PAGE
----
Home Close-Up: Alexander Dawkins, Author Understanding Northwest Coast Indigenous Jewelry

Close-Up: Alexander Dawkins, Author Understanding Northwest Coast Indigenous Jewelry

by Meredith Areskoug
Bill Reid (Haida), hand-engraved and repoussé gold Raven pendant. Photo: Kenji Nagai

by Robin Laurence

“Basically, there was always a need,” Alexander Dawkins says, explaining what motivated him to write Understanding Northwest Coast Indigenous Jewelry, published by Greystone Books. An art historian and co-owner of Vancouver’s Lattimer Gallery, Dawkins recounts that “customers would come in, practically on a daily basis, with the same ten questions about the art form.”

For a number of years, he and his business partner Peter Lattimer discussed how great it would be to have an accessible resource that would answer their questions, one that focused on the contemporary hand-engraved Indigenous jewelry unique to the northwest coast of North America. They threw ideas back and forth and together established “what it would look like, how long it would be, what kind of information it would contain,” Dawkins says. A couple of years ago, he sat down to actually write the book.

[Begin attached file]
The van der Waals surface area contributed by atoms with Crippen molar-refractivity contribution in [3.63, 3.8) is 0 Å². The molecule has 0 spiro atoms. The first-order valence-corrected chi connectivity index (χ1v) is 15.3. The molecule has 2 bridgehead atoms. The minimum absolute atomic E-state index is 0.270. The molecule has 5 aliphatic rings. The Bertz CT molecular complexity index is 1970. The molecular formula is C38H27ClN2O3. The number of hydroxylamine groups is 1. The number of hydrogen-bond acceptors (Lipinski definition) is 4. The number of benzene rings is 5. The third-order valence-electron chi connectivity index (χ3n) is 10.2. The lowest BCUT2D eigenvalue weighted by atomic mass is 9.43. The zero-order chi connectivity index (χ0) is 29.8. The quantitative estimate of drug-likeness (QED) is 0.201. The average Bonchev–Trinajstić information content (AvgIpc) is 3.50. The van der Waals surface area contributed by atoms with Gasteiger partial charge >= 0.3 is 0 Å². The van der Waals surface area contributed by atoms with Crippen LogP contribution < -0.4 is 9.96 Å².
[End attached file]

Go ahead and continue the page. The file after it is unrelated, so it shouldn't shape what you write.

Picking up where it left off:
Beautifully designed and illustrated, with a foreword by the acclaimed Kwakwaka’wakw jeweler Corinne Hunt, it is the fi rst comprehensive guide to the “wearable art form” that is contemporary Northwest Coast Indigenous jewelry. The book covers its history and traditions, symbolism, styles, techniques and leading artists. It examines the jewelry’s Indigenous origins, its incorporation of symbols from family crests and origin stories, its adaptation of post-contact trade materials and designs, its production for sale in non-Indigenous markets, and its great florescence, after decades of colonial oppression, from the mid-20th century on.

Book launch at the Bill Reid Gallery of Northwest Coast Art June 14, 5-7pm

Published Work: Pieces from Understanding Northwest Coast Indigenous Jewelry, an exhibition of 30-plus engraved silver objects commissioned to illustrate the “Symbolism” section of the book, Lattimer Gallery, June 15-29